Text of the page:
...well, I also like the desert, particularly that of the peanut butter variety, but that is another story.
I first played Fudge at a convention in my hometown somewhere around 2000-2001. I had heard of it before, but never had I seen or played it. The gentleman running it had prepared a scenario based on the TV show G vs. E (which I never watched), and it was such a good time I tracked the book and some special Fudge Dice (not actually made from Fudge, mind you) at one of the vendor booths.
In the eight or nine years since then, I have tinkered with Fudge from time to time, often filling mini-notebooks with campaign ideas and game mechanics. (Fudge is perhaps the must customizable rpg I have ever encountered.) Unfortunately, I have only run Fudge twice: one shots in 2004 and 2006, give or take. One of them was an 18th century monster hunting oneshot where a blacksmith and some brave villagers stormed the castle of a Frankenstein wannabe to save his daughter from becoming monster parts. The other session was a quirky, Quick-and-the-Dead style western, complete with exploding watchtower and squinty eyed bad guy. Both sessions were an absolute blast.
...so why don't I play this game more?
I suppose one reason is the amount of prep time. Fudge has no preset attributes, no preset skills, and only a bare skeleton of a combat system. The GM is supposed to make up the number of stats and define what they are, as well as decide how skills work, everything from depth (is there a Melee skill, or Heavy Blades vs. Light Blades vs. Polearms, or are we talking Broadsword, Longsword, Dagger, Heavy Crossbow, Light Crossbow all as separates?) to whether or not they are packaged (as pseudo-character classes) or separate, etc, etc. In fact, everything is so customizable that all my attemps to create a coherent campaign out of Fudge stall as I get stuck obsessing over a particular subsystem, such as how magic works or how to work out damage vs. wounds in combat. I believe, to date, I have partially developed Fudge rules for a 70's Action/Blaxploitation game, a weird ass pulp/four color superhero game, several attempts at a fantasy heartbreaker(gods do I hate Edwardsian terminology, but I just can't shake that one), a Victorian era monster hunting game, a modern monster hunting game, and conversions of Steve Jackson's In Nomine and Dream Pod 9's Tribe 8. Oh, and a zombie mecha game. (A friend and I were in a rather whimsical mood) I have finished exactly none of these, and aside from the In Nomine conversion, I have long ago lost or tossed the notebooks containing the rest of the material.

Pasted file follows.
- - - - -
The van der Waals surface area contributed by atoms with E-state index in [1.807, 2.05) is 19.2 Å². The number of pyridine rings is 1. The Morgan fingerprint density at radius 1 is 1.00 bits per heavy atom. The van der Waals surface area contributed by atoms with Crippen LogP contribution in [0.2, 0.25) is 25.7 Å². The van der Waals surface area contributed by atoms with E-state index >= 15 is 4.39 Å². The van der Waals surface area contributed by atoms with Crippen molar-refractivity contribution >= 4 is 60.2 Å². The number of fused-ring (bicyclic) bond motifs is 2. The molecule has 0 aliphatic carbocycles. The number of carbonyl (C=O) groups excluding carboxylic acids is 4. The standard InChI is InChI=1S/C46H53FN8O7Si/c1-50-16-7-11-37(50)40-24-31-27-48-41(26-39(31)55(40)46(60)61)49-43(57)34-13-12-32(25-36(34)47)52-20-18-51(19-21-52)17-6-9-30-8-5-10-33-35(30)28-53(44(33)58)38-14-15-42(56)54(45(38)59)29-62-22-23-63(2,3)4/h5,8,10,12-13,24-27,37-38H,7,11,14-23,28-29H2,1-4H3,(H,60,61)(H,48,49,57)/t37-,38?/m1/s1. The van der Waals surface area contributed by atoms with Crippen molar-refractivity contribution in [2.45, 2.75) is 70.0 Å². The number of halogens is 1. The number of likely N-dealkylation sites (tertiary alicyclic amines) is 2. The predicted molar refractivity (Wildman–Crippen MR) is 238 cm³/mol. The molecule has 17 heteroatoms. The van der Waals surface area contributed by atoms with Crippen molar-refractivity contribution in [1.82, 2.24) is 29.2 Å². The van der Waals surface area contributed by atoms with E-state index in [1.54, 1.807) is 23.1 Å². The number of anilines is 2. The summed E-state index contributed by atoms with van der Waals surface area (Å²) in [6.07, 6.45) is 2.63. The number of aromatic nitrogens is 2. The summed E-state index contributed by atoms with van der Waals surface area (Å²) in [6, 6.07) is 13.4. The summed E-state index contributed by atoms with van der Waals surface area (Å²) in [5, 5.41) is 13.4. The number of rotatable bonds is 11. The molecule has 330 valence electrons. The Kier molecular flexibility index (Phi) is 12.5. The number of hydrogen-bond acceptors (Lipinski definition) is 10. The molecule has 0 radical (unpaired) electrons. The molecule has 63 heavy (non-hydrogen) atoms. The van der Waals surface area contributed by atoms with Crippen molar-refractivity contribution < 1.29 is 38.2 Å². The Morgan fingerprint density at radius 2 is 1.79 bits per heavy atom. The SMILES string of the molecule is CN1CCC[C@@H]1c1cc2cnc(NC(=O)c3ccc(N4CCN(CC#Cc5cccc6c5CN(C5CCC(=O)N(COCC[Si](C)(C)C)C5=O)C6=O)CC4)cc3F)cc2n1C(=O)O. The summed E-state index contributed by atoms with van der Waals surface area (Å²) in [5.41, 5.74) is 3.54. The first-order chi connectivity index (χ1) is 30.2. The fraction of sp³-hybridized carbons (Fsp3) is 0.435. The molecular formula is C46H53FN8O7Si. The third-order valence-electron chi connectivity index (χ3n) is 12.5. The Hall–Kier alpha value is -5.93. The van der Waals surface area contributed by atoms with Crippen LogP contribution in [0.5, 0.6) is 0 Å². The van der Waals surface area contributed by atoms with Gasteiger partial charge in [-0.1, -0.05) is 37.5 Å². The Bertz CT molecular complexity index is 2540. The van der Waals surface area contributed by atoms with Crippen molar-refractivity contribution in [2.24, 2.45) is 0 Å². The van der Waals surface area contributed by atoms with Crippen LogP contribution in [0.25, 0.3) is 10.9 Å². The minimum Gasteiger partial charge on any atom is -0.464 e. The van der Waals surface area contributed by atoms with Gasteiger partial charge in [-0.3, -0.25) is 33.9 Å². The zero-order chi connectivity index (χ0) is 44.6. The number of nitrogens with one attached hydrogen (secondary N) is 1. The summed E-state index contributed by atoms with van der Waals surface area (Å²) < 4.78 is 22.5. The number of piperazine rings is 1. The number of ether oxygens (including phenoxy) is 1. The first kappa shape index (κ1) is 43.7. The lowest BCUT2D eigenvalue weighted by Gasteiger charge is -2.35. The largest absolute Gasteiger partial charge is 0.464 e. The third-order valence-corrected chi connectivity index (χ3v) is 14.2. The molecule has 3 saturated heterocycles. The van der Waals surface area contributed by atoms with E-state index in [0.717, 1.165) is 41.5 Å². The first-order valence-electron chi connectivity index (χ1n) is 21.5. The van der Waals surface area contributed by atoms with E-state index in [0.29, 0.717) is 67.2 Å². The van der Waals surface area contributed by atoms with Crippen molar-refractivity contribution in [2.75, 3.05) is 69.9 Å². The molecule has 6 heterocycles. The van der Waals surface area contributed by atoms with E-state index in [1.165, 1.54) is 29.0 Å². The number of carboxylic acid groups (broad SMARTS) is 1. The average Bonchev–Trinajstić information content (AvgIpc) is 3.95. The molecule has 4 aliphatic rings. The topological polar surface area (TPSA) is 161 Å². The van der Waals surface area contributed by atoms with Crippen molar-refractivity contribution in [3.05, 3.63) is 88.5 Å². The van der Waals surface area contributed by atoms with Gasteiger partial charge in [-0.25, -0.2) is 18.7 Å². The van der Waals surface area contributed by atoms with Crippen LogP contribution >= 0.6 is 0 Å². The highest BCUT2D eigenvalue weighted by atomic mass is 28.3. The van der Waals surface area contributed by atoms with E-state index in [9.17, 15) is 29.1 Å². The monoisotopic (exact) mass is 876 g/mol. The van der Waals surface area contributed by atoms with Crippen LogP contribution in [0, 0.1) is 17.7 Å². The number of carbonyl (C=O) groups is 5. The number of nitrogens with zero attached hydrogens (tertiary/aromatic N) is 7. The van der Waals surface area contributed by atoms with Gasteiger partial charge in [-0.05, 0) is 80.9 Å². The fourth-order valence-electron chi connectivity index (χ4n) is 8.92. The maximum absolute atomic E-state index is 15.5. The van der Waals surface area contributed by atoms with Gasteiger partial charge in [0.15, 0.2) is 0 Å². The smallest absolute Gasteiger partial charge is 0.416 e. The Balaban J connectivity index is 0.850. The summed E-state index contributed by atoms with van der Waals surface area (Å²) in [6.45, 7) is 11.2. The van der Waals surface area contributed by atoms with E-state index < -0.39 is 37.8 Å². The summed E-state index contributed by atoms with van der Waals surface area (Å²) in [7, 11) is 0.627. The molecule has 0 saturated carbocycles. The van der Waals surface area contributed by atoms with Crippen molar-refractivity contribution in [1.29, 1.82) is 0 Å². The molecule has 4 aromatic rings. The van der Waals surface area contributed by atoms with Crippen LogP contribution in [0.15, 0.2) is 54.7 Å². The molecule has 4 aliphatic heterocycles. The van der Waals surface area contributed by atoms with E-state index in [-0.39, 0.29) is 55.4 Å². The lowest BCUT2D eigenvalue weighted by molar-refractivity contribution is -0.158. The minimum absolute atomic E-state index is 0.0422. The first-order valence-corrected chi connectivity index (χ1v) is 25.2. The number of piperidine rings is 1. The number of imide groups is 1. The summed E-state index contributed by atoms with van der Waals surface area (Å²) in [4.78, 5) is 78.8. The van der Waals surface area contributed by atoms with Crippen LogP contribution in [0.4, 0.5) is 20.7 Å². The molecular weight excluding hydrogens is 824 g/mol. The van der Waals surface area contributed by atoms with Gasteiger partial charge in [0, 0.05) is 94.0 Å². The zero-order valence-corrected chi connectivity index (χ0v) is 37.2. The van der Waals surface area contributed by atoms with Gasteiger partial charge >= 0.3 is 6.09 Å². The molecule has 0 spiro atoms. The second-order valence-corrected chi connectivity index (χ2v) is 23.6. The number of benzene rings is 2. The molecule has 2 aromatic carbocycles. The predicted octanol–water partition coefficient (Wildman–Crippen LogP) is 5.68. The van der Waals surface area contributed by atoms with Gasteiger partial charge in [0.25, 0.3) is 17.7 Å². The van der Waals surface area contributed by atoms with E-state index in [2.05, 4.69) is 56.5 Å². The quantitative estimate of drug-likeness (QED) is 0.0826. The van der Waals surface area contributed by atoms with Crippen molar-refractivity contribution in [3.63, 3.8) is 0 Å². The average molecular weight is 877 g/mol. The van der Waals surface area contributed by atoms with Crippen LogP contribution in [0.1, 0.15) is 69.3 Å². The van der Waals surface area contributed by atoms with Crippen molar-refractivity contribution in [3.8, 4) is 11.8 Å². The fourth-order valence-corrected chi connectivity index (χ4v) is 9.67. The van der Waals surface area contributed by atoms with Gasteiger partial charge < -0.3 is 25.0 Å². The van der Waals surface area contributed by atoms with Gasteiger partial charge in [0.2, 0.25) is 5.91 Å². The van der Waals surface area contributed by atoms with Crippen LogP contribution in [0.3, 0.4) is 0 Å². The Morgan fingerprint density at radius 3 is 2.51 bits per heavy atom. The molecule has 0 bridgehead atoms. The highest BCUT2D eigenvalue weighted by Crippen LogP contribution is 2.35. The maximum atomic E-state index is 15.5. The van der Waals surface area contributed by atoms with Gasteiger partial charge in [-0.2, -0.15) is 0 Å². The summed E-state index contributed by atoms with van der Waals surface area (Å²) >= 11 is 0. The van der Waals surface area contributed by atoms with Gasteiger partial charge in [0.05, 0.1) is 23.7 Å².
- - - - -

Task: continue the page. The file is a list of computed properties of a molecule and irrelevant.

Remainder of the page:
Despite the strange ADD that grips me when I fiddle around with it, this game continues to dwell in the back of my mind. The rules liteness, the sheer mutability of it... and of course, if you take the game's use of adjectives to evaluate stats and skills (My Intellect might be Great and my Sword skill Fair and my Compose Improvised Haiku might be Mediocre, for instance)
A haiku for fudge
the dice are many colors
and the stats are vague
(Sorry, after typing improvised haiku I couldn't help myself)
...anyway, the adjectives are also used to determine the outcome of various tasks. I like this because it syncs up with the creed of "rulings, not rules." If Joe gets a Great job on his climb check, what does that mean? We could say he beats the party to the top, or perhaps he is not as fatigued. You could even rule the results of an entire combat using them. If the party is attacked by orcs, you could use the adjective to determine how they come out of it. (Modified, of course, by the monster... going Good against orcs means you come out with a light wound or perhaps a shattered shield, whereas doing Good against an Ancient Red Dragon might mean that you put up a really impressive fight before being burned to cinders.)
I have far too much on my plate right now to run another game (much to my chagrin), but someday I intend to give Fudge the attention it deserves and run at least a brief mini-campaign with it.
Plus, you know....those Fudge dice are just cool and puzzle the hell out of anyone who comes across one when digging through my humble communal dice pool.